A short mood piece which succeeds by what it doesn’t say than what it does. One of a race of drought-stricken aliens kills and eats a creature he finds in the desert, but which could very well have been a space-faring member of his own species returning to find a lost colony.
The economy of the prose cleverly leaves the reader to deduce the truth for himself.

Night Watch – James Inglis

This is an oddly nostalgic piece since one would expect a story of this style to have appeared in Astounding in the Forties or Fifties. Like ‘Testament’ it is a mood piece, telling the story of an information-gathering probe which achieves a form of sentience during its long examination of the processes of the Universe. It’s an enjoyable upbeat tale, the basic premise of which is very similar to that of ‘Star Trek The Motion picture’ and the original classic Star Trek episode on which it was based.

Boulter’s Canaries – Keith Roberts

Keith Roberts is well-known for producing work at the quality/literary end of the SF spectrum and this short piece certainly shows his potential. It’s an interesting look at poltergeist activity and though the tale holds few surprises it has a depth of visualisation and writing which is missing from many other stories in this book (New Writings in SF 3), with the possible exception of ‘Manipulation’ and ‘The Fiend’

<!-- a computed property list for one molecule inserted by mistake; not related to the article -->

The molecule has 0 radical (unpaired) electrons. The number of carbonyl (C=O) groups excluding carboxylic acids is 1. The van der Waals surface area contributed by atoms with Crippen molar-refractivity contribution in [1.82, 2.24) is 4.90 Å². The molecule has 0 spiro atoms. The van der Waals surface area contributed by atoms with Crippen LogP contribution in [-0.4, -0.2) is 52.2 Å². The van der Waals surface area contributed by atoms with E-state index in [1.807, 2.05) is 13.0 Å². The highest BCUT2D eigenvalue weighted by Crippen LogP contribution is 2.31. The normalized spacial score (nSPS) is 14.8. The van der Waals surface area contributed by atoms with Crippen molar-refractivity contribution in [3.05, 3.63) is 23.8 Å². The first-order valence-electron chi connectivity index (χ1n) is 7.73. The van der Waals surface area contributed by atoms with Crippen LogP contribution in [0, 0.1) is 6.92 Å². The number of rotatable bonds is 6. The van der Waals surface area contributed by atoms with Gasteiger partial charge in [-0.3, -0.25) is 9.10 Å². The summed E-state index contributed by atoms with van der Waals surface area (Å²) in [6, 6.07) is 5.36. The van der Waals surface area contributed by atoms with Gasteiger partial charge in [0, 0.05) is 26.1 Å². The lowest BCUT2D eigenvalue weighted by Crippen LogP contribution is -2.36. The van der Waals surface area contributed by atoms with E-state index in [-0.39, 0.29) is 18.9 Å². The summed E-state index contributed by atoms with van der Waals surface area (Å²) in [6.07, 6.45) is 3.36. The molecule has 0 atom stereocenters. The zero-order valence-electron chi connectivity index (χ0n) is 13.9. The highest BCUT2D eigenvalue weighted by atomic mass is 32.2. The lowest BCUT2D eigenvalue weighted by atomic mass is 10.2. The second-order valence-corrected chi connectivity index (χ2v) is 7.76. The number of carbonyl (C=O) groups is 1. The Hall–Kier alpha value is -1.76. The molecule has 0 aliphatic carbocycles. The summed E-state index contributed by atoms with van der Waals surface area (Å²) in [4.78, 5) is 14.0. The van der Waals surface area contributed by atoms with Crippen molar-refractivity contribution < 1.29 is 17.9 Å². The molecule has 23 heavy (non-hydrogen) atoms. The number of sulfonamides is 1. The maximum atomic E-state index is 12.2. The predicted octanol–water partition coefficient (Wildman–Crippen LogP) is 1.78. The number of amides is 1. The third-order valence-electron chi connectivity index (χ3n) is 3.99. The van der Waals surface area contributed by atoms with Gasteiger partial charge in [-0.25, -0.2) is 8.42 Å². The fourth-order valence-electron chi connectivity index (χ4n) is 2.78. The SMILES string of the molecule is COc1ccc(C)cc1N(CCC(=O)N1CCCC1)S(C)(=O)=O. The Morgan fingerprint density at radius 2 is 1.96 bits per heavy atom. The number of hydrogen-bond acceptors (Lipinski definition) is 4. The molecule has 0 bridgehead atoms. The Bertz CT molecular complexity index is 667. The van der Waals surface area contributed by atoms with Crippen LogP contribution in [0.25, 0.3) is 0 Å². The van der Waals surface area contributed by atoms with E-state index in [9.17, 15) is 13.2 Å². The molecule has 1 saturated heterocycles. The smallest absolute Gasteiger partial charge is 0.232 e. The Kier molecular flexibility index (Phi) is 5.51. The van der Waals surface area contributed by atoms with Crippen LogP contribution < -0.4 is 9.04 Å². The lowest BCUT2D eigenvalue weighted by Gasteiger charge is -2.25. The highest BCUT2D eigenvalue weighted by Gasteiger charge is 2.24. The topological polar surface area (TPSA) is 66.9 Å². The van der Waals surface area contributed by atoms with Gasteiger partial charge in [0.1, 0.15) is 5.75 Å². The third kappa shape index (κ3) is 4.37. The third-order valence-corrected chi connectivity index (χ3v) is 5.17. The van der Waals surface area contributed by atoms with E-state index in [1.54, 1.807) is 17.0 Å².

Emreth – Dan Morgan

An unremarkable story of a humanoid alien species inhabiting what appears to be a paradise planet. But who are plagued by shape-shifting predators who feed on life-force. The characters are, frankly dull and the denouement predictable.
Once more, as in the majority of these stories, male characters take the lead, although the life-force vampire takes the shape of an attractive female. Whether one should read very much into that is debatable.

Spacemaster – James H Schmitz

Spacemaster is oddly-structured in that the tale is told via an interview between a human captive and his Spacemaster jailer, during the course of which the captive begins to realise that things aren’t always what they seem. It’s also a little controversial since it revolves about the basic concept of Humanity being able to maintain its own stock by judicious ‘culling’ of the potential for weak genetic material to pollute the general gene pool.